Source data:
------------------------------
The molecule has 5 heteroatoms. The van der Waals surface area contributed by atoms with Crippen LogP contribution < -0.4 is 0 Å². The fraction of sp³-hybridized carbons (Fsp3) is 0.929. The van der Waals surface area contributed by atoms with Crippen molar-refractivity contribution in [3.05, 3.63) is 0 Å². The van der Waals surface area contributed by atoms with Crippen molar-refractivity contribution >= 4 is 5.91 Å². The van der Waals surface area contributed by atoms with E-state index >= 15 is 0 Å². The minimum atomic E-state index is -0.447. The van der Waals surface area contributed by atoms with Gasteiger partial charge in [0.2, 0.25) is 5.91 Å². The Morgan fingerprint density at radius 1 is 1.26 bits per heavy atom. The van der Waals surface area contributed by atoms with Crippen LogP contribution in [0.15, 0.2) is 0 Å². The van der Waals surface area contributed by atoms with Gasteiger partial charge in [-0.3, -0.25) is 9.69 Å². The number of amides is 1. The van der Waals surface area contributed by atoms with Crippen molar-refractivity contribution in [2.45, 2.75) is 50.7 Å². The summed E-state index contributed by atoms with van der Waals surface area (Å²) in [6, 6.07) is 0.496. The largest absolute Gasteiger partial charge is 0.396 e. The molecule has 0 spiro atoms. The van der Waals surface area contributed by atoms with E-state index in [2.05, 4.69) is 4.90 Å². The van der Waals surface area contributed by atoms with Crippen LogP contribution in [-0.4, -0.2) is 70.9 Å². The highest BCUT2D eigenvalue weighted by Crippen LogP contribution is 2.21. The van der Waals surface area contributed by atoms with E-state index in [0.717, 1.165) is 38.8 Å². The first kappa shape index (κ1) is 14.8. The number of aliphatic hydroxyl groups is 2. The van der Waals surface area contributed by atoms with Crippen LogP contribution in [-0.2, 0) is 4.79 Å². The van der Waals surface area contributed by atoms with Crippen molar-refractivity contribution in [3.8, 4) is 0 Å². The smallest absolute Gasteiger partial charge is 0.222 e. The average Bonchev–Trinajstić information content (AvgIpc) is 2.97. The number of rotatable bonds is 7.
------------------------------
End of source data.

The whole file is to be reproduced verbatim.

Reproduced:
The molecule has 5 heteroatoms. The van der Waals surface area contributed by atoms with Crippen LogP contribution < -0.4 is 0 Å². The fraction of sp³-hybridized carbons (Fsp3) is 0.929. The van der Waals surface area contributed by atoms with Crippen molar-refractivity contribution in [3.05, 3.63) is 0 Å². The van der Waals surface area contributed by atoms with Crippen molar-refractivity contribution >= 4 is 5.91 Å². The van der Waals surface area contributed by atoms with E-state index >= 15 is 0 Å². The minimum atomic E-state index is -0.447. The van der Waals surface area contributed by atoms with Gasteiger partial charge in [0.2, 0.25) is 5.91 Å². The Morgan fingerprint density at radius 1 is 1.26 bits per heavy atom. The van der Waals surface area contributed by atoms with Crippen LogP contribution in [0.15, 0.2) is 0 Å². The van der Waals surface area contributed by atoms with Gasteiger partial charge in [-0.3, -0.25) is 9.69 Å². The number of amides is 1. The van der Waals surface area contributed by atoms with Crippen molar-refractivity contribution in [2.45, 2.75) is 50.7 Å². The summed E-state index contributed by atoms with van der Waals surface area (Å²) in [6, 6.07) is 0.496. The largest absolute Gasteiger partial charge is 0.396 e. The molecule has 0 spiro atoms. The van der Waals surface area contributed by atoms with E-state index in [2.05, 4.69) is 4.90 Å². The van der Waals surface area contributed by atoms with Crippen LogP contribution in [-0.4, -0.2) is 70.9 Å². The highest BCUT2D eigenvalue weighted by Crippen LogP contribution is 2.21. The van der Waals surface area contributed by atoms with E-state index in [0.717, 1.165) is 38.8 Å². The first kappa shape index (κ1) is 14.8. The number of aliphatic hydroxyl groups is 2. The van der Waals surface area contributed by atoms with Crippen LogP contribution in [-0.2, 0) is 4.79 Å². The van der Waals surface area contributed by atoms with Crippen molar-refractivity contribution in [3.8, 4) is 0 Å². The smallest absolute Gasteiger partial charge is 0.222 e. The average Bonchev–Trinajstić information content (AvgIpc) is 2.97. The number of rotatable bonds is 7.